“Between those two days we fixed 160 cats—we did 80 each day,” said Gardner. “Most of them were juveniles that people wanted to get fixed, some of them came in having vaccines and microchips, but their owners just couldn’t afford to get them fixed at the vet.”

Gardner added that even if you don’t care that your cat may be fostering illegitimate offspring and peeing on your neighbor’s house, there are long-term health benefits to getting your pals fixed. From decreased cancer rates to lowering the likelihood of fights resulting in injury and infection, getting your pet fixed is more of a responsibility than a preference. So drop on by Heartland Humane and schedule your furry friend a nice little surgery.

Check out Heartland Humane at 398 SW Twin Oaks Circle, Corvallis. Shelter hours are Tuesday, Wednesday, and Friday noon to 6 p.m.; Saturday and Sunday noon to 5 p.m.; closed Monday and Thursday. Call 541-757-9000 to set up an appointment.

By Anthony Vitale

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2 thoughts on “It’s Kitten Season in Corvallis

  1. You know what I say when I trap cats in an area and more move in from adjacent areas?

    Keep on trappin.’ The wildlife (you know, the REAL wildlife) will benefit.

  2. If there is “research” supporting the efficacy of TNR in terms of stray and feral cat population reduction, I’d certainly like to see it. I have above-average access to peer-reviewed reports concerning this topic, and have yet to encounter as single example that does so. Please don’t bother with Levi, Gale & Gale, et al, or the other studies routinely referenced (but never quoted) by the likes of “Alley Cat Allies”, “Maddie’s Fund” or other fraudulent exploiters of abandoned animal misery. Those deeply–indeed, embarrassingly–flawed studies have been repeatedly debunked.

    But here’s a very simple “model”, if you will, that clearly and in simple terms demonstrates the utter worthlessness of TNR and other “no-kill” management schemes:

    In the last nearly three decades NO group of TNR practitioners has managed to sterilize more than 0.04% of the stray and feral cat populations in their areas of operation anywhere in the WORLD (Best Friends of Animals Society, n = 100). I challenge you to offer verifiable, quantitative data supporting a greater sterilization rate of any unconfined feral cat population anywhere–by that I mean beginning and ending counts, birth, recruitment, sterilization and attrition rates, disposition, and methodology of removal of all animals separated from the subject colony.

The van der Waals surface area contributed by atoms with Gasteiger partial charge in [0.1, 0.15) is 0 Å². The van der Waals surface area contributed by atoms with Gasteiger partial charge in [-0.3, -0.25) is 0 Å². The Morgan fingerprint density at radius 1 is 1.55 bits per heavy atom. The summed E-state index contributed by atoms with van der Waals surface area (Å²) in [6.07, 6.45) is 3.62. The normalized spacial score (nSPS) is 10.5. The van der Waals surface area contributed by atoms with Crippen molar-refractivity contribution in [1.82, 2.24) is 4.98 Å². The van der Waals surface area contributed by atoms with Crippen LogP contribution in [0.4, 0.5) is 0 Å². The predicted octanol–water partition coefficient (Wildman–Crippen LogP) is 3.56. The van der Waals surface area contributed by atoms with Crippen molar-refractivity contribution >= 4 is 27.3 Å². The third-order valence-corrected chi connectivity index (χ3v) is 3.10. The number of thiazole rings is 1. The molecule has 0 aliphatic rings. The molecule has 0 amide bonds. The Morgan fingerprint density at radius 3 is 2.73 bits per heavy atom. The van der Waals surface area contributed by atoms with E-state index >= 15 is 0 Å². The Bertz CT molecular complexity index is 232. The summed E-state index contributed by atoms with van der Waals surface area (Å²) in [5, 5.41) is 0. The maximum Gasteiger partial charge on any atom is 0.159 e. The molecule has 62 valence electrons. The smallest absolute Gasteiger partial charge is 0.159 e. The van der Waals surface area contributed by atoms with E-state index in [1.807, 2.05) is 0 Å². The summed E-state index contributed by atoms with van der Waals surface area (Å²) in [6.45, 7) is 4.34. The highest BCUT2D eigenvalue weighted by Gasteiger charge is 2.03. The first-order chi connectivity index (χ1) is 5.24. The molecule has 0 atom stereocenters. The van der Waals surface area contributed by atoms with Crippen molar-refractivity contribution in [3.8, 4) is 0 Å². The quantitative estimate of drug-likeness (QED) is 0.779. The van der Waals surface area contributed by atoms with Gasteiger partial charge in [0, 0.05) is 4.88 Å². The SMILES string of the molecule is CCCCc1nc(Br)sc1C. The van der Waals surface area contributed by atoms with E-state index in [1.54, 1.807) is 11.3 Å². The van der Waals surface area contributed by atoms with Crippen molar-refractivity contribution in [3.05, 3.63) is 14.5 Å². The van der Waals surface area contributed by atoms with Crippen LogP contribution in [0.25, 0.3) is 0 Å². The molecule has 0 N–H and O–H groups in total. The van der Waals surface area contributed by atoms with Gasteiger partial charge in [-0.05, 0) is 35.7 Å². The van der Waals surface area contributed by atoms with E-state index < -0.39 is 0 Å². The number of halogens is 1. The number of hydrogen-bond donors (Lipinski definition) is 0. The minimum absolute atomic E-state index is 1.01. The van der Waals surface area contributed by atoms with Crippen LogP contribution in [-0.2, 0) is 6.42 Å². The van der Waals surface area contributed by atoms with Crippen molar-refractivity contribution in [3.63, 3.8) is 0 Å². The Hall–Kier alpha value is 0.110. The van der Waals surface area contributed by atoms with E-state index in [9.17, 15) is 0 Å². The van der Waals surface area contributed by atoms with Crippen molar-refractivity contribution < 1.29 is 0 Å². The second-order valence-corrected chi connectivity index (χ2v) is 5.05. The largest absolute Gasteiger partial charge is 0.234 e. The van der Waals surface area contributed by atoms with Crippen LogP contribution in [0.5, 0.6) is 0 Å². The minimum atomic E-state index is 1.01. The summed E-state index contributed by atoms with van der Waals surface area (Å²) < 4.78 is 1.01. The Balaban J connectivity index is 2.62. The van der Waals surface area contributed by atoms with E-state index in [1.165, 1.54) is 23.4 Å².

One-third of feral cat populations are reproductive-age females in any given year (Nutter, Stoskopf et al). They produce 4-5 kittens annually, only one of which will itself survive to reproduce; essentially this means the females replace themselves annually, and the overall feral cat population therefore increases by at least one-third annually (ASPCA). So do the math:

    You start with 1,000 cats.

    Year one, you sterilize 40 of them and the population produces 300 surviving kittens. You therefore have 1,300 unsterilized cats and 40 sterilized cats at the end of the year.

    Year two, you sterilize 54 cats (if you’re lucky) and the population produces 439 surviving kittens. You now have 1,739 unsterilized cats and 94 sterilized cats at the end of the year.

    Year three, you heroically sterilize 73 cats, and the population produces 574 surviving kittens. You now have 2,353 unsterilized cats and 167 sterilized cats.

    What this means is that in the three years in which you managed to sterilize 167 cats, the population increased by 1,353 cats. You will NEVER catch up. Feral cat population reduction by TNR is a MATHEMATICAL IMPOSSIBILITY.